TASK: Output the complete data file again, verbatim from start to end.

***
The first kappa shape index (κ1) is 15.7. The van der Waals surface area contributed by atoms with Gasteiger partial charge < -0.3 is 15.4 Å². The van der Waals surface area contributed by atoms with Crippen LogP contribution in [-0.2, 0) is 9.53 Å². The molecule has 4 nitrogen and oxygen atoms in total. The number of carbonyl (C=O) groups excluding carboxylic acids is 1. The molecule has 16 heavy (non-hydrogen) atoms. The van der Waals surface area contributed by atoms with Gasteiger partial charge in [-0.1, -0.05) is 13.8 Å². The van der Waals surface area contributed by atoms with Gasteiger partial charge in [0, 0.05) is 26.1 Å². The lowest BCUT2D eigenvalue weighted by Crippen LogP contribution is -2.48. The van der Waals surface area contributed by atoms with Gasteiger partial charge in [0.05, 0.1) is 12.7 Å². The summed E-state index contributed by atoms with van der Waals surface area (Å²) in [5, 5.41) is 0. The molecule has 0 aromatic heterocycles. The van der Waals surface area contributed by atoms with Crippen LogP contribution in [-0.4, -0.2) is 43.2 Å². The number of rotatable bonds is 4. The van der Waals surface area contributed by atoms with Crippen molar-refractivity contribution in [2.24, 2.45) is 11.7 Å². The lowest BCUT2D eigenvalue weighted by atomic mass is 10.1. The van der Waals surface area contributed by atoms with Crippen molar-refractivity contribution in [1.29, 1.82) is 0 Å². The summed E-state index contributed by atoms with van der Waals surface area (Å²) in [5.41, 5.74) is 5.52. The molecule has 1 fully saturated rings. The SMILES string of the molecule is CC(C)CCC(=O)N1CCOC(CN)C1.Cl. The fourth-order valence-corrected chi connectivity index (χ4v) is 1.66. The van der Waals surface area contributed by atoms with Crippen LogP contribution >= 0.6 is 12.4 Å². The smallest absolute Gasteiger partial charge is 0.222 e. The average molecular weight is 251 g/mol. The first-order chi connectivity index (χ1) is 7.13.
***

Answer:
The first kappa shape index (κ1) is 15.7. The van der Waals surface area contributed by atoms with Gasteiger partial charge < -0.3 is 15.4 Å². The van der Waals surface area contributed by atoms with Crippen LogP contribution in [-0.2, 0) is 9.53 Å². The molecule has 4 nitrogen and oxygen atoms in total. The number of carbonyl (C=O) groups excluding carboxylic acids is 1. The molecule has 16 heavy (non-hydrogen) atoms. The van der Waals surface area contributed by atoms with Gasteiger partial charge in [-0.1, -0.05) is 13.8 Å². The van der Waals surface area contributed by atoms with Gasteiger partial charge in [0, 0.05) is 26.1 Å². The lowest BCUT2D eigenvalue weighted by Crippen LogP contribution is -2.48. The van der Waals surface area contributed by atoms with Gasteiger partial charge in [0.05, 0.1) is 12.7 Å². The summed E-state index contributed by atoms with van der Waals surface area (Å²) in [5, 5.41) is 0. The molecule has 0 aromatic heterocycles. The van der Waals surface area contributed by atoms with Crippen LogP contribution in [-0.4, -0.2) is 43.2 Å². The number of rotatable bonds is 4. The van der Waals surface area contributed by atoms with Crippen molar-refractivity contribution in [2.24, 2.45) is 11.7 Å². The lowest BCUT2D eigenvalue weighted by atomic mass is 10.1. The van der Waals surface area contributed by atoms with Crippen molar-refractivity contribution in [1.29, 1.82) is 0 Å². The summed E-state index contributed by atoms with van der Waals surface area (Å²) in [5.41, 5.74) is 5.52. The molecule has 1 fully saturated rings. The SMILES string of the molecule is CC(C)CCC(=O)N1CCOC(CN)C1.Cl. The fourth-order valence-corrected chi connectivity index (χ4v) is 1.66. The van der Waals surface area contributed by atoms with Crippen LogP contribution >= 0.6 is 12.4 Å². The smallest absolute Gasteiger partial charge is 0.222 e. The average molecular weight is 251 g/mol. The first-order chi connectivity index (χ1) is 7.13.